Repeat after me.
If it’s a hit on the consumer web, it will be morphed to the enterprise. If it’s a hit on the consumer web, it will be morphed to the enterprise. If it’s a hit on the consumer web …
This is what today’s CIOs need to know now if they want to remain viable for tomorrow. If they fail to heed the lesson, they risk being perceived as “failing to lead” and their reigns may be short-lived.
Welcome to the era of consumerized IT where users demand that the intuitive, friendly technologies they grow to know and love in their personal lives be provided for them at work. And if they’re not, they’ll acquire them on their own.
Heads up IT managers, anyone with an internet connection can play CIO. If you don’t introduce cool, new technologies, they will be crowd-sourced. And if enough employees embrace the same technology, it will become a standard. They’ll be no need for selection committees or implementation teams.
Your new mission will then be a never-ending struggle to control something that can’t be controlled and to prove your relevancy to the enterprise.
It Doesn't Have to Be This Way
You can be the forward thinker who sponsors a Blackberry trade-in, who introduces BYOD (bring your own device) and super cool enterprise iPad and iPhone apps. Who doesn’t have to police internal Facebook and Twitter usage because you’ve already rolled-out Yammer, Chatter, SocialCast, Syncplicity, Jive, Box or their many counterparts? And when it comes to security and compliance, many of your end-users won’t have to be mindful of them because the vendors that you have selected have built them in.
Your experience as an IT manager could be delightful ... instead of being a cop you can be a candy man.
OK, so maybe I’m being a little over the top, but the essence of what I’m saying is vital. You need to be vigilant about knowing what’s on the tech hotlist of the masses. This is now a part of your job. And if you’re already doing that, that’s great.
Last week we saw the introduction of Airtime, Sean Parker’s new start-up. We wouldn’t have paid it much mind, except Parker’s no dummy. The founder of Napster who then latched on to Facebook must have something going on; he not only created Plaxo and Causes as well, but he’s worth US$ 2.1 billion (not bad for a guy who’s in his early 30’s).
It is, at minimum, safe to say that he knows how to build (or to recognize) products and services that people will want. And he also knows how to get attention, which matters. The greatest technology in the world isn’t widely adopted unless it’s cool and enough cool people know about it.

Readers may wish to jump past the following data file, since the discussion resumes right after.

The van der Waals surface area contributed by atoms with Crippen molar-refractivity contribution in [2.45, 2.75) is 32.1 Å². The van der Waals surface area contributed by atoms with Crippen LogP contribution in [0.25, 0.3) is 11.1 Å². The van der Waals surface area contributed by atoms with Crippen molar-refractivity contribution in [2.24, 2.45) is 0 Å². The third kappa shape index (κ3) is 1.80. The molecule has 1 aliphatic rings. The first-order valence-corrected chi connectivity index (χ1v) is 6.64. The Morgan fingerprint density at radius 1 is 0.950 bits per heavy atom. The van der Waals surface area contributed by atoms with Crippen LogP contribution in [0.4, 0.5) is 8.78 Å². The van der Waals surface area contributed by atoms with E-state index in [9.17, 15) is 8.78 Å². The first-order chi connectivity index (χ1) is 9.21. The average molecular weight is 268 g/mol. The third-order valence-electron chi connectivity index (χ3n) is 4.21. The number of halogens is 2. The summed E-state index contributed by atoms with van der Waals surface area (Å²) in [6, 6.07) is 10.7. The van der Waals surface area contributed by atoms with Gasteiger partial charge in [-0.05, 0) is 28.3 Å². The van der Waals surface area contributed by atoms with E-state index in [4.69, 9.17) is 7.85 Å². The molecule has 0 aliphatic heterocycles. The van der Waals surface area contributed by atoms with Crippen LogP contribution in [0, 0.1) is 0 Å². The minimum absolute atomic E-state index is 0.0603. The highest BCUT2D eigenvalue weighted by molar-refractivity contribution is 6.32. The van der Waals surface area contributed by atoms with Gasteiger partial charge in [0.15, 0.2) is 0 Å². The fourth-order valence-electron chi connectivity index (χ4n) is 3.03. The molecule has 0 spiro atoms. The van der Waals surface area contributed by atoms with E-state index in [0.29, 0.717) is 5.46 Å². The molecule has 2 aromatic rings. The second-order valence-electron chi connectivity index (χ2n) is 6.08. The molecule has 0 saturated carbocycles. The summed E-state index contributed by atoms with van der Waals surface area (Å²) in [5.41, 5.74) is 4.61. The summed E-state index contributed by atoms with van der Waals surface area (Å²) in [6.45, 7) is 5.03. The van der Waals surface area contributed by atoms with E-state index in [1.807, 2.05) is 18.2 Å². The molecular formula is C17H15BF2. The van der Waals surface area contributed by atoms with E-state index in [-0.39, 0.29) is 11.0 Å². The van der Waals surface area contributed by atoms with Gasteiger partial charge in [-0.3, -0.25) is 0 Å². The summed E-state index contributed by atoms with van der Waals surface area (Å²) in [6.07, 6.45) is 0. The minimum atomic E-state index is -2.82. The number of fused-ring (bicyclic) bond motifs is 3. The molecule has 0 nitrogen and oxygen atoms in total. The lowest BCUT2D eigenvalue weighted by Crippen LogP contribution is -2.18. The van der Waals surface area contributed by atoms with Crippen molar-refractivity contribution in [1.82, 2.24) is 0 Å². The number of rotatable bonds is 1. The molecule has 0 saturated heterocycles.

So when I heard that Parker was going to appear on Jimmy Fallon to introduce a new innovation, I tuned in. Parker and Napster co-founder Sean Fanning demoed Airtime, a Facebook connected application where strangers with common interests share video chats.
When I first heard the description, I thought “oh brother.” In concept it looked like Chatroulette, the online chat website that pairs strangers from around the world together for webcam-based conversations. Why would Parker create a knock-off of a site that has failed to thrive because its primary audience was young men who wanted to video chat in the buff?
Then, I paid attention not so much to the star-studded demo (featuring the likes of Snoop Dogg, Jim Carrey, and Alicia Keys) which was a failure, but to what Parker was saying. And though he was panning Facebook there was something to it.
Facebook isn’t helping you make new connections, Facebook doesn’t develop new relationships, Facebook is just trying to be the most accurate model of your social graph. There’s a part of me that feels somewhat bored by all of this. There’s no room for serendipity.”
It was that last word serendipity that won my attention. How much of that do we have in the workplace? How do two people who work for the same company, but don’t work on the same projects or in the same department ever meet? And if they don’t work in the same city (and possibly even if they do), they’re unlikely to know about who the other is and what they do. When it comes to accomplishing the task at hand, this doesn’t matter. But when it comes to innovation, it might matter a lot.
Two heads, two sets of ideas, two frames of reference could actually create something new, or a new way of getting things done … and a technology like Airtime could facilitate that.
Think about it, accidental meetings inside and outside of the enterprise could very well have value -- remember the Reese’s Peanut Butter Cup commercial when the guy eating peanut butter collides with the guy eating chocolate?